posted by eviemath at 7:08 AM on June 23, 2020 [6 favorites]


(That is, the author of the article left out a fourth category of doubters: those of us who think that this idea doesn't go far enough toward direct democracy.)
posted by eviemath at 7:09 AM on June 23, 2020 [1 favorite]



And yes I've met the people. The people individually ARE bonkers, some of them. In aggregate they're quite sensible,

you obviously haven't met the mob?

But seriously, I don't know.

One idea I heard years ago from a philosophy student concerned a rethink of how to staff local police forces. Basically, you'd have a limited professional crowd, career types who'd handle management etc and the more sophisticated investigations, maybe anything requiring lethal force ... but everybody else would be drafted for a two or three year term. They'd get trained/vetted, then stationed within their own communities, so whatever was going down, you'd always have someone on the scene that had a personal investment in things working out peacefully etc.

I could get behind something similar for choosing political functionaries. As for the actual setting of policy, let that come from the people.
posted by philip-random at 7:16 AM on June 23, 2020


The main selling point for a randomly selected assembly is that it should be a good reflection of the demographics and opinions of the general population. But as soon as the members are appointed, they cease to be representative, because now they’re senators or whatever. They’ll think differently and they’ll be vulnerable to professional civil servants and lobbyists, if not outright corruption (random selection implies a proper proportion of the dishonest, after all).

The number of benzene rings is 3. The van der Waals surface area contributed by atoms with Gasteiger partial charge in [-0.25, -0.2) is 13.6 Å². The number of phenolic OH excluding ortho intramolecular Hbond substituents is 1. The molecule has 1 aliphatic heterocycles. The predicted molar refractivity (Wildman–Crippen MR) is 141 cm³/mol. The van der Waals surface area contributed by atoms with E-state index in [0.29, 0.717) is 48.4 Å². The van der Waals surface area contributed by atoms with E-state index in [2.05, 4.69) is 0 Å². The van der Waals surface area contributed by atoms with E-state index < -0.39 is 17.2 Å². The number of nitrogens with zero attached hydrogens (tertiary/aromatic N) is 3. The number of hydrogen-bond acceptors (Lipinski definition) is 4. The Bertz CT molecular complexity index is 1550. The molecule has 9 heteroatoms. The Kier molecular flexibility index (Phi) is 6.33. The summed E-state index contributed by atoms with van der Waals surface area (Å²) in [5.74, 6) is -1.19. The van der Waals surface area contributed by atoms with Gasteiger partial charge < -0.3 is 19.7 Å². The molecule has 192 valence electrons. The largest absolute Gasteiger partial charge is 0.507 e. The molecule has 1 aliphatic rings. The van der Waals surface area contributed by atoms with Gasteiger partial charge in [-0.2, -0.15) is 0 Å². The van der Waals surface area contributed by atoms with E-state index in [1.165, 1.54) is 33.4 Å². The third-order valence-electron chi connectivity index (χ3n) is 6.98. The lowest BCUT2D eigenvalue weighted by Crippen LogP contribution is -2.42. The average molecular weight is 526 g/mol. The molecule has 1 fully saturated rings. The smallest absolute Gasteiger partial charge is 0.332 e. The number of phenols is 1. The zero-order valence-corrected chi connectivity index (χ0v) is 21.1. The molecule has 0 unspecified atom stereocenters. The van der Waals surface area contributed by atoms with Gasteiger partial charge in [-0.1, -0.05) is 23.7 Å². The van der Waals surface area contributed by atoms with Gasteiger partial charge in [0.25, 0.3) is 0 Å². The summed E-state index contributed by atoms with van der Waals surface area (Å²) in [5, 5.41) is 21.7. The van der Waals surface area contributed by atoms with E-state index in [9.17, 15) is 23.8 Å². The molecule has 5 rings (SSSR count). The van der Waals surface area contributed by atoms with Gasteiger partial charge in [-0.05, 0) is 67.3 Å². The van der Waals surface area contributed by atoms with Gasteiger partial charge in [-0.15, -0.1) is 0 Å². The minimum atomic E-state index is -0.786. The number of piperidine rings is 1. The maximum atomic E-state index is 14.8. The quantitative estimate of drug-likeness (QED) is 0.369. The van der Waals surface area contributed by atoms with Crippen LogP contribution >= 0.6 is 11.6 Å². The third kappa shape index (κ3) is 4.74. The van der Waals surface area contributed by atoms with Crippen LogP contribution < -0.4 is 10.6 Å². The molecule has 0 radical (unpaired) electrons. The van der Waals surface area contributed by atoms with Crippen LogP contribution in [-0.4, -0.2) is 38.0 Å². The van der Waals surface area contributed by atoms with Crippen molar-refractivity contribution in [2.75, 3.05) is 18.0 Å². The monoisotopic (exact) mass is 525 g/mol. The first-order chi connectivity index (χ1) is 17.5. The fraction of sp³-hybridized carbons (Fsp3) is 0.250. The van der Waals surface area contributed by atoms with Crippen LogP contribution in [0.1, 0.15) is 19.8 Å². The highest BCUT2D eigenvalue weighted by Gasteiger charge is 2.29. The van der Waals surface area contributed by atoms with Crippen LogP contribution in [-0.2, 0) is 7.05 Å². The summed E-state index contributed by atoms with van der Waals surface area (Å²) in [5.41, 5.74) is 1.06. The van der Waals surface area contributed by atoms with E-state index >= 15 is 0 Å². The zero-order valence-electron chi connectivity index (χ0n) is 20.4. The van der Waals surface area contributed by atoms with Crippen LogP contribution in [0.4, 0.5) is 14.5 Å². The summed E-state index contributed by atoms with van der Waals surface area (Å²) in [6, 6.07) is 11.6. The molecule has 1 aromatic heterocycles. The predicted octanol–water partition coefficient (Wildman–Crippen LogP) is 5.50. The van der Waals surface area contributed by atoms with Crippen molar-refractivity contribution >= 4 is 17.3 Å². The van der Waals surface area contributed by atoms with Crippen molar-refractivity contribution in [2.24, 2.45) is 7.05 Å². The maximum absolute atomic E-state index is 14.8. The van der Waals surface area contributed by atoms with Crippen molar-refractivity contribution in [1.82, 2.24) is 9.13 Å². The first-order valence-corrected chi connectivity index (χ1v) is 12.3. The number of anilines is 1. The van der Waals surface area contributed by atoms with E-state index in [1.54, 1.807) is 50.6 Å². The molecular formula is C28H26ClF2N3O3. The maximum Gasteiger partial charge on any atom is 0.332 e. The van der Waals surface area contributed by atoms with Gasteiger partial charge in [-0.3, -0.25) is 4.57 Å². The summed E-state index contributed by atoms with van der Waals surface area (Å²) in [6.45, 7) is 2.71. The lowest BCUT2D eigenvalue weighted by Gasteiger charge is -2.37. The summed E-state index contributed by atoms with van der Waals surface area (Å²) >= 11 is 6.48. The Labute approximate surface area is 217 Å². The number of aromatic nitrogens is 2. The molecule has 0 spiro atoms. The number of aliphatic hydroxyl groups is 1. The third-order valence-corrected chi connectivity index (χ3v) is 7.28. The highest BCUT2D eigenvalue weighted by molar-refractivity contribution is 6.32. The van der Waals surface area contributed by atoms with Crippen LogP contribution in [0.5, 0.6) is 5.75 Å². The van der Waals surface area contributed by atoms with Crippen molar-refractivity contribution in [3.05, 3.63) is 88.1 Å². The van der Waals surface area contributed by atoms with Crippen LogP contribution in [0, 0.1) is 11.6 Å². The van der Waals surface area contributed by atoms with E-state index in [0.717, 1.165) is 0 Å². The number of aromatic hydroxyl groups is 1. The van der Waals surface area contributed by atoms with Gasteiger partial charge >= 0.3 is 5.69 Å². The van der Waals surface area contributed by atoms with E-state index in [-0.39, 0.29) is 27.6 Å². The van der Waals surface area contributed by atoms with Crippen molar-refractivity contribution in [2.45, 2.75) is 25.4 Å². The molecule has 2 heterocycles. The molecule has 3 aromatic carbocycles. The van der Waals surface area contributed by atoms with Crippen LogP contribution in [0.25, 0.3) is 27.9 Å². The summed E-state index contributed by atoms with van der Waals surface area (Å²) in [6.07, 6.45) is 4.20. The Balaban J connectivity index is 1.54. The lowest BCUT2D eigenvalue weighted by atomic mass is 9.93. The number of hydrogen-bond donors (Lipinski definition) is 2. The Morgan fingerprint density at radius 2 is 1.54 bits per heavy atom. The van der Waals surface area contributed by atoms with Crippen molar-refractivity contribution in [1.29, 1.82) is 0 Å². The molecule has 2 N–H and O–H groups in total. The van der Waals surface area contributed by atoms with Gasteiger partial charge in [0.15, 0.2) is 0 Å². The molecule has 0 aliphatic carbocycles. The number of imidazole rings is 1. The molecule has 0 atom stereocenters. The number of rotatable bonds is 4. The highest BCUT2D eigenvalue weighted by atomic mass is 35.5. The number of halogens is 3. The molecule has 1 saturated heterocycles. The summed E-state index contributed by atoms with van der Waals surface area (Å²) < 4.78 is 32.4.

Moreover, one important function of elections is not so much to make the best decisions as to gain consent from free citizens. You may not like these people and what they’re doing, but a majority of people chose them, so work with it. I’m not sure a group of one-off lottery winners would be able to get the same consent.
posted by Segundus at 7:20 AM on June 23, 2020 [4 favorites]


A question that I think the institutions of a pluralistic society have to answer is how to prevent all of the dimensions of power collapsing into each other in a way that produces monovocality. This is especially a hard problem over time because power by definition includes the power to learn how other power can be used, acquired, and suppressed. I do not know of a way of solving the problem of the power obtained by/to piling up information to make predictions with except for the system of distribution of power to have some amount of nondeterminacy in its outcomes. If we actually think this problem is solvable we should take individual judgment out of the system altogether. We wisely don't, I claim, partly out of valid fear that those rules will have some flaw in them allowing some individual to accumulate sufficient power within the society as to be able to smash it and remake it in their image. If there is nondeterminacy that cannot be hedged away that at least has the possibility on serving as a check on our silicon oracles and the ancient AIs driving them.